This is a political posting. I’ve committed the blog to primarily talk about crime books and crime films. I see no real distinction between crime and the politics practiced today, perhaps the way they have been practiced all along. The Citizens United Decision legalized the bribery that has been going on since the Union was founded. Our presidential nominees lie to us constantly. This year we have one probable nominee who boasts of buying politicians and promises he will do whatever is necessary to achieve his goals. He’s at least telling us he will screw us over. Another suggests he would replace the Constitution with The Bible. Still another receives tons of money from Wall Street while promising she will come down hard on those evil bankers. When will we learn? Here are a couple of reminders as we approach the last days of the primaries.
The United States of Amnesia — Ostensibly a film biography of writer Gore Vidal, we are exposed to an insider’s insights into the political machine. We are spared details of his emotional entanglements largely because he spared himself. Instead we have informed and passionate political thought on our country from someone deeply disappointed in it. He was an idealist scorned. Scrapbook photographs, television footage and interviews wrap up a life of a writer whose best works were essays, or at least commentary, on how well the U.S. does when judged by its stated most cherished values. We don’t do well. The oil wars. The rich on welfare while the poor go bankrupt paying for medical emergency. The fiction of Camelot. Bush-Cheney and the stolen presidency.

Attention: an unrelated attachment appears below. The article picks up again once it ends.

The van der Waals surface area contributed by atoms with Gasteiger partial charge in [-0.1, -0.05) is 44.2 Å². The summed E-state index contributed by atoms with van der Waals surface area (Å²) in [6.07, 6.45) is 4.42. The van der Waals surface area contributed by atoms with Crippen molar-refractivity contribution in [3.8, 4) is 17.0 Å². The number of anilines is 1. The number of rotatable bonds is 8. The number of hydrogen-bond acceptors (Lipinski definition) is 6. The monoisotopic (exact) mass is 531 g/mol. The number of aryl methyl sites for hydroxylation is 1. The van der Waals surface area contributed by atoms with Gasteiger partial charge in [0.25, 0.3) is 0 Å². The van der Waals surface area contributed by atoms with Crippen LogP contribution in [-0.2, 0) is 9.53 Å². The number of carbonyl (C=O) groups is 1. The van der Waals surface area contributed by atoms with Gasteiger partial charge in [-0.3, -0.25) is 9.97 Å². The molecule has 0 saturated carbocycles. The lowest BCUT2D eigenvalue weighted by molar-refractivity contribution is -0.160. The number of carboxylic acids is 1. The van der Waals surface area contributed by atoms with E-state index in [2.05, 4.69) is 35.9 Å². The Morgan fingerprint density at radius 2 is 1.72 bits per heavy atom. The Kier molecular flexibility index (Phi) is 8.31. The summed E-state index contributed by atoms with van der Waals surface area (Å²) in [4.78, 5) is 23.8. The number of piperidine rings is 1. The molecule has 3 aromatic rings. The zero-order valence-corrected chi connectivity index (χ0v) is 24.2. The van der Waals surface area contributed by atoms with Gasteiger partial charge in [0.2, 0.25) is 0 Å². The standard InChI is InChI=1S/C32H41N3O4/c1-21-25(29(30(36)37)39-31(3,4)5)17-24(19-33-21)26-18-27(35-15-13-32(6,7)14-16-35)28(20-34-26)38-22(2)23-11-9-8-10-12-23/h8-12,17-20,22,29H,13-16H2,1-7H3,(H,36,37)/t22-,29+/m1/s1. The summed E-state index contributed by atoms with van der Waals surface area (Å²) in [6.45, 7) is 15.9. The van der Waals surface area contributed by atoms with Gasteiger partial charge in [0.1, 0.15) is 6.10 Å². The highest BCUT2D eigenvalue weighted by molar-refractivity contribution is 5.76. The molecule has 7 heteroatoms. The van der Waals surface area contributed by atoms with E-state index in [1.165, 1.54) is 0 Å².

The film was directed by Nicholas D. Wrathall and released in 2013.In addition to Vidal, Christopher Hitchens, Tim Robbins, Mikhail Gorbachev, Sting, David Mamet, William F. Buckley and Norman Mailer, and Dick Cavett are also in the documentary
The Big Short — We know the story, sort of. And it’s the “sort of” that is the problem. It’s banking, accounting. The director of the movie let’s you know up front, your eyes might glaze over as the story unfolds. The truth is this complicated sub-prime problem that nearly destroyed the U.S. and world economies is damned hard to follow, so hard in fact that the fraud perpetrators not only walked free, they received bonuses as the victims families were thrown out of their homes. No one went to jail. The Big Short admirably tells a complex tale exposing greed until, at last, the sole principled player takes the payoff.
Last year’s critical success was directed by Adam McKay based on the book by Michael Lewis. Christian Bale, Steve Carell, Ryan Gosling and Brad Pitt flesh out a solid cast.
Both of these films are not mainstream in their approaches to the subjects. However, they do ask us to evaluate our participation in the established system. You be the judge on the level of corruption and how they might affect your vote in the primaries and in November.
To provide libations for the evening, it seems we might rely on the good old USA. Maybe we should find a beer from a microbrewery not owned by a major corporation or a little carton of Bernie and Jerry’s ice cream. Sorry, make that Ben and Jerry’s. Cherry Garcia Fro Yo is my addiction.